1. If aim is not your strength, whether it be because of size or an inability to touch your own junk, carry cheerios around with you. Drop a few in the toilet and you'll have a great target to assist your stream into the water. The cheerios sink quickly so if you are a long pee'er then be prepared with extra "targets"
  2. A buffer zone of at least 1 urinal or stall is required.
    Nothing is more awkward than making eye contact, through the crack of the stall door, with the culprit of the hilariously loud fart. If you simply must see, do so with much discretion.
  3. Don't be afraid to judge people's character based on these criteria: The shoes you see under the door. If you're at work and you see a nice pair of leather loafers under the door this would indicate an upper managerial position. This means you have the opportunity to share a great story about pinching one off with the boss for your co workers. Be sure to include details such as stink, number of times you heard the toilet paper roll turn, frequency of splash (I.e. lots of little splashes in a row or an occasional big splash.) Another criteria for judgement would be the audible quality of the business. If you hear long wet bottom burps, this would indicate a diet high in Wendy's and low in fiber. If you hear moans, airy farts, but no splashes. Assume that constipation is afflicting this poor soul. Sympathy should be administered and laxatives left on the counter if you have any on hand.
  4. Avoid conversations at the urinal. Exceptions can be made if the conversation started outside the bathroom and migrated into it.
  5. Never ever ever talk on your cell phone while in the bathroom. The bathroom is a sacred place to be respected and not marred by your conversation about Shelly's most recent abortion.
  6. No singing in the bathroom. Whistling is ok.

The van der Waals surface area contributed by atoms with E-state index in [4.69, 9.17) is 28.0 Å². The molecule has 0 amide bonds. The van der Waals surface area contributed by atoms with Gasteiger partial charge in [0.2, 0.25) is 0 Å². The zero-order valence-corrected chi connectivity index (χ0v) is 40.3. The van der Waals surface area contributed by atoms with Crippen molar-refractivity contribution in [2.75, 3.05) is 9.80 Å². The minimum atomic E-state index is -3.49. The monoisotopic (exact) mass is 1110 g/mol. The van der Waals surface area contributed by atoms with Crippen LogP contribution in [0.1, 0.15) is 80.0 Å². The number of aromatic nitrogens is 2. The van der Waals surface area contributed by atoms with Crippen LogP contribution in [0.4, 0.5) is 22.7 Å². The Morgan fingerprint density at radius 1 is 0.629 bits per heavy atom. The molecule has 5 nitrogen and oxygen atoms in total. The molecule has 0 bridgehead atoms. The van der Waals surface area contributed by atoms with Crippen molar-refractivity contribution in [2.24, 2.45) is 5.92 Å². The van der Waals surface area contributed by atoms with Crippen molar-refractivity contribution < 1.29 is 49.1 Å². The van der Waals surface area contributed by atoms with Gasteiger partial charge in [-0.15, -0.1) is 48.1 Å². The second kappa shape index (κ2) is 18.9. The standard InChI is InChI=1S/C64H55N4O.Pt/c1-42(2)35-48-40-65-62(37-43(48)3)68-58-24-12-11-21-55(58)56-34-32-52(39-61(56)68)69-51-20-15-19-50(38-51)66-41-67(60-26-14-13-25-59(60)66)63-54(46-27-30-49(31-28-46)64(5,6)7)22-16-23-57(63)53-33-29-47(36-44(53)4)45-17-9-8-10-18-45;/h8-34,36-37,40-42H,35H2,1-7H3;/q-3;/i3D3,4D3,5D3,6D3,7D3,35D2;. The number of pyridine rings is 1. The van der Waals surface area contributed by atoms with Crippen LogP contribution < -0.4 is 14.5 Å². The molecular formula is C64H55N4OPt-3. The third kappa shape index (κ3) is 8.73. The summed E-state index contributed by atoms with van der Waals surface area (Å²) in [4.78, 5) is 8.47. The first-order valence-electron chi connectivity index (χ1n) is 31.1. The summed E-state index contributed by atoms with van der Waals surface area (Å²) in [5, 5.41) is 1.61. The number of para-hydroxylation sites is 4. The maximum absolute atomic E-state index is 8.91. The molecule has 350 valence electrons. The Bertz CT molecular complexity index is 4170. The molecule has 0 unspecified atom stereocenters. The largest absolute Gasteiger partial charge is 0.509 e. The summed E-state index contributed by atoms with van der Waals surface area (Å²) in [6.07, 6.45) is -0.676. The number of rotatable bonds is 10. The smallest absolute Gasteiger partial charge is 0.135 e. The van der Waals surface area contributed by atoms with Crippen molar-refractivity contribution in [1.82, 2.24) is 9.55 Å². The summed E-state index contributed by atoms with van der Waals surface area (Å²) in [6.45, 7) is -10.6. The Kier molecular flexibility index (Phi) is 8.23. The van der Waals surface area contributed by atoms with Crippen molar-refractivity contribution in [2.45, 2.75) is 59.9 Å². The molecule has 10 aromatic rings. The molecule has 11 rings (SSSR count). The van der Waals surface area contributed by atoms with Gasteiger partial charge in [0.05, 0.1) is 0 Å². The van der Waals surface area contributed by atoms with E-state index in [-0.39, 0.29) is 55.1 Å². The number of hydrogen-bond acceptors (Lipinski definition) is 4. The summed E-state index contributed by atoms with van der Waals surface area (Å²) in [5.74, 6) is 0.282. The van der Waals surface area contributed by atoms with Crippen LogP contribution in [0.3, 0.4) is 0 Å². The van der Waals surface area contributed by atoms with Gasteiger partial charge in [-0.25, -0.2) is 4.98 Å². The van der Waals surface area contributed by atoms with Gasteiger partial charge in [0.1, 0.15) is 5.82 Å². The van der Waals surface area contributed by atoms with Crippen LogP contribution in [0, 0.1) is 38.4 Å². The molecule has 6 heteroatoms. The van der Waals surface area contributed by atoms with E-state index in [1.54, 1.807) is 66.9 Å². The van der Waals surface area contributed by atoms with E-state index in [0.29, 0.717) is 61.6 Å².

7. If you huck a loogie in the urinal, make sure it goes down with the rest of your bodily fluids. Loogies in a toilet can look alarmingly like a different kind of pleasurable secretion.
    If you are going to listen to music while you release your bowels, please be considerate of others. The beats that unclench your sphincter may pucker another's. Keep that in mind.
  8. Take all reading materials with you.
  9. Please stifle all laughter in the bathroom no matter how loud or flabby the sound may be. Act as if you were at a baby birthing, no matter how slimy or disfigured the child is, it is never ok to laugh at it.
  10. Stall writing is an important subject to discuss. Grammar, punctuation, and spelling are important. Remember: your, you're, then, than, their, there, they're, it's, is.
  11. Be honest in all your stall wall messages. If Chad doesn't give great blow jobs, then don't say so on the toilet paper casing. Also make sure that you've written Chad's correct phone number.
  12. Remember, permanent marker does wash off, but etchings are permanent.
  13. Keep your political ideology off the stall wall. Keep it to pictures of anatomy and honest reflections of sexual encounters.

Happy and safe pooping.

Tuesday, March 10, 2009

'Its not fair!'

There are two populations of kids that I work with, one with homes, the other without homes. Most of the time these kids’ actions mirror each other, but there are the occasions when a homeless child peels away their innocent skin revealing an individual who has been pounded, by circumstances, into a figure less representative of a child, and more representative of a grown adult. It’s in these moments that I realize how important love, trust, and empathy are.
Alex is a child who gives me many causes to believe that there most definitely some sort of abuse in his past. I’d love to think that this abuse has stopped, but I really don’t know. He’s a super cute kid with quick wit and a contagious laugh.

Monday night I had planned an activity which required the use of rice. “You get one cup of rice. If you choose to dump it on the floor or table you will not be getting another cup.” I explained “Do you guys understand?” They understood.

The floor had remained surprisingly rice free until Alex got frustrated with his sister. His frustration moved him to pick up a cup of rice and throw it across the room. “Alright, that’s it. Let’s go both of you.” I said in a less than pleased tone.

“We can go back to our room yet.” Alex’s sister told me

“Why not?” I replied

“We just can’t.” A simple sentence which, added with her firm facial expression, spoke volumes.